- Robinhood– the no-fee stock trading app – has grown into one of the hottest fintechs since launching over five years ago.
- In an effort to become a one-stop shop for personal finance, the company wanted to create a product where customers could park their cash.
- The product, marketed as “Checking and Savings”, promised an industry-high interest rate of 3%.
- Less than 48 hours after launch, Checking & Savings was scrapped completely, as Robinhood received pushback after promising the accounts were insured despite not checking that was true.
- Business Insider spoke to multiple former Robinhood employees and contracts about the decisions leading up to the launch of Checking & Savings and the company’s overall attitude towards launching new products.
- This is a preview of the full inside story on Robinhood, which is available exclusively to BI Prime subscribers.
- Visit Business Insider’s homepage for more stories.
Robinhood– the no-fee stock trading app – had just raised a massive $US363 million in May 2018 and co-CEOs Vlad Tenev and Baiju Bhatt were looking for the next product that would make their customers say, “Wow.”
At a company-wide meeting that August, amid champagne toasts and confetti poppers, Bhatt announced the company would launch a “checking and savings” account with a wildly high 3% interest rate.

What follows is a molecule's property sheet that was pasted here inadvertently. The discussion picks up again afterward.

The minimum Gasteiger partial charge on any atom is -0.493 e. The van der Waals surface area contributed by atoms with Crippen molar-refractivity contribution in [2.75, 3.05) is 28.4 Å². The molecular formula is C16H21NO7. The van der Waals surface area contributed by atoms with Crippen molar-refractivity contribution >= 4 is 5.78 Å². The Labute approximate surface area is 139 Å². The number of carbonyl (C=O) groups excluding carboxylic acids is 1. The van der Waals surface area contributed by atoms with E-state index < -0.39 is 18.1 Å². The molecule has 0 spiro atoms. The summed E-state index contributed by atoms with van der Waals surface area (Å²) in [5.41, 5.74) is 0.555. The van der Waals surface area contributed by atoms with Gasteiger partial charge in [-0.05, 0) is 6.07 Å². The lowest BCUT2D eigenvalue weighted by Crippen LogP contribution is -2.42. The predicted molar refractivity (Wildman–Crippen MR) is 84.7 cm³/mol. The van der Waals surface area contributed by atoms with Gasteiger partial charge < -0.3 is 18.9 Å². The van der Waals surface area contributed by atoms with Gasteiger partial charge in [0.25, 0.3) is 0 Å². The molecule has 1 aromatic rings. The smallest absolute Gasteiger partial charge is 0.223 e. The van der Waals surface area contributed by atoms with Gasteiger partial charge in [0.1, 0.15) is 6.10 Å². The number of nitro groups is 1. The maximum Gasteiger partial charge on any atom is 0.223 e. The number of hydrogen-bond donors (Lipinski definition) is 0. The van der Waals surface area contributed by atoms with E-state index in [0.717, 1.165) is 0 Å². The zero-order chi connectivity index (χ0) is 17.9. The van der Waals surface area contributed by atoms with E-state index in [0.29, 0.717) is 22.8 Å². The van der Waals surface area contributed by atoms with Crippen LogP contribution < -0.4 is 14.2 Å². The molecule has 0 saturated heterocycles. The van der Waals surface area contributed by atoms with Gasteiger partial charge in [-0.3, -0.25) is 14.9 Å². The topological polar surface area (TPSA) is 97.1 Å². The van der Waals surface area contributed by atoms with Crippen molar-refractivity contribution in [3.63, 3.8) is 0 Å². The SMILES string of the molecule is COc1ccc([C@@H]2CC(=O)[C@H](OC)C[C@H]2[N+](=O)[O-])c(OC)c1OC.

The problem: Robinhood told customers the accounts would be insured, but no one at the company checked to make sure that was actually true.
Business Insider spoke to 10 former Robinhood employees and contractors who said the company’s attitude toward regulations governing the financial industry was to ask for forgiveness later, rather than seek permission first.
When it came to the checking and savings launch, sources said the decision to not reach out to the proper authorities was a deliberate one. When warned by his team, a former executive tells Business Insider, Bhatt’s response was: “Fuck it, we’re doing it anyways.”
Robinhood responded to detailed questions from Business Insider with a statement claiming that this story would be “sensationalised” and “filled with inaccuracies.”
“We’re disappointed by the reliance on assertions from anonymous sources as fact,” the statement said, “without entertaining the possibility that those sources are wrong. We take pride in our ability to move quickly and thoughtfully in building high-quality products that expand participation in our financial system.”
Like Theranos, 23andMe, and Uber before it, Robinhood sought to disrupt a highly regulated industry with the “move fast and break things” startup playbook, only to learn that the rules are there for a reason, and that breaking them has consequences. Business Insider has learned that the company was warned that the checking and savings accounts might not meet regulatory scrutiny but pressed ahead anyway.
Read Business Insider’s full story on Robinhood, available exclusively to BI Prime subscribers.